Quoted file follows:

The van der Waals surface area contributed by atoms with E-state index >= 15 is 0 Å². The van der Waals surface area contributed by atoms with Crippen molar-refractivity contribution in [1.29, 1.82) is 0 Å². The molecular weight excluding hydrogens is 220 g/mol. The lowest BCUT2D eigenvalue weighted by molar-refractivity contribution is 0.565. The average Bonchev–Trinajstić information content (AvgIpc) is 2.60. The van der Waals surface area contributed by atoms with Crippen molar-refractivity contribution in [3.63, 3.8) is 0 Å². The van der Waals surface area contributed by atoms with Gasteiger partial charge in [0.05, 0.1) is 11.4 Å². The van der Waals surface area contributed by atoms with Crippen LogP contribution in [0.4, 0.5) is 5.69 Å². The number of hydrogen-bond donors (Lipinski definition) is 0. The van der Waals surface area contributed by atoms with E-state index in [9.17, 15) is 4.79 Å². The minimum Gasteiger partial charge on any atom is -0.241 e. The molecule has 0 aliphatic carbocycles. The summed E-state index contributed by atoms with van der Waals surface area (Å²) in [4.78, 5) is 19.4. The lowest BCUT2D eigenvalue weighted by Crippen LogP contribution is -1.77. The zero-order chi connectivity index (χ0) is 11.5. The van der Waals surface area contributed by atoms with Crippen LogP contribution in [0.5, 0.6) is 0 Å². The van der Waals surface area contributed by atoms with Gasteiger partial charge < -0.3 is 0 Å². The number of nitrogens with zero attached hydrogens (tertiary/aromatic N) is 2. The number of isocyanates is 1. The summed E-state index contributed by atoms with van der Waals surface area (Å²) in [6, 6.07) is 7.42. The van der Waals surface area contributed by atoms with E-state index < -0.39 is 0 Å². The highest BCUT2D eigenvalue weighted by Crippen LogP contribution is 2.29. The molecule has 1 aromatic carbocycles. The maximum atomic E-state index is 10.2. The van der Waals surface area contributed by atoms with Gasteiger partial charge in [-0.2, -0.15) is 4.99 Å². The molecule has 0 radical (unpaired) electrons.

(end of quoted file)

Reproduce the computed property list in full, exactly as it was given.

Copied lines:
The van der Waals surface area contributed by atoms with E-state index >= 15 is 0 Å². The van der Waals surface area contributed by atoms with Crippen molar-refractivity contribution in [1.29, 1.82) is 0 Å². The molecular weight excluding hydrogens is 220 g/mol. The lowest BCUT2D eigenvalue weighted by molar-refractivity contribution is 0.565. The average Bonchev–Trinajstić information content (AvgIpc) is 2.60. The van der Waals surface area contributed by atoms with Crippen molar-refractivity contribution in [3.63, 3.8) is 0 Å². The van der Waals surface area contributed by atoms with Gasteiger partial charge in [0.05, 0.1) is 11.4 Å². The van der Waals surface area contributed by atoms with Crippen LogP contribution in [0.4, 0.5) is 5.69 Å². The number of hydrogen-bond donors (Lipinski definition) is 0. The van der Waals surface area contributed by atoms with E-state index in [9.17, 15) is 4.79 Å². The minimum Gasteiger partial charge on any atom is -0.241 e. The molecule has 0 aliphatic carbocycles. The summed E-state index contributed by atoms with van der Waals surface area (Å²) in [4.78, 5) is 19.4. The lowest BCUT2D eigenvalue weighted by Crippen LogP contribution is -1.77. The zero-order chi connectivity index (χ0) is 11.5. The van der Waals surface area contributed by atoms with Crippen LogP contribution in [0.5, 0.6) is 0 Å². The van der Waals surface area contributed by atoms with Gasteiger partial charge < -0.3 is 0 Å². The number of nitrogens with zero attached hydrogens (tertiary/aromatic N) is 2. The number of isocyanates is 1. The summed E-state index contributed by atoms with van der Waals surface area (Å²) in [6, 6.07) is 7.42. The van der Waals surface area contributed by atoms with E-state index < -0.39 is 0 Å². The highest BCUT2D eigenvalue weighted by Crippen LogP contribution is 2.29. The molecule has 1 aromatic carbocycles. The maximum atomic E-state index is 10.2. The van der Waals surface area contributed by atoms with Gasteiger partial charge in [-0.2, -0.15) is 4.99 Å². The molecule has 0 radical (unpaired) electrons.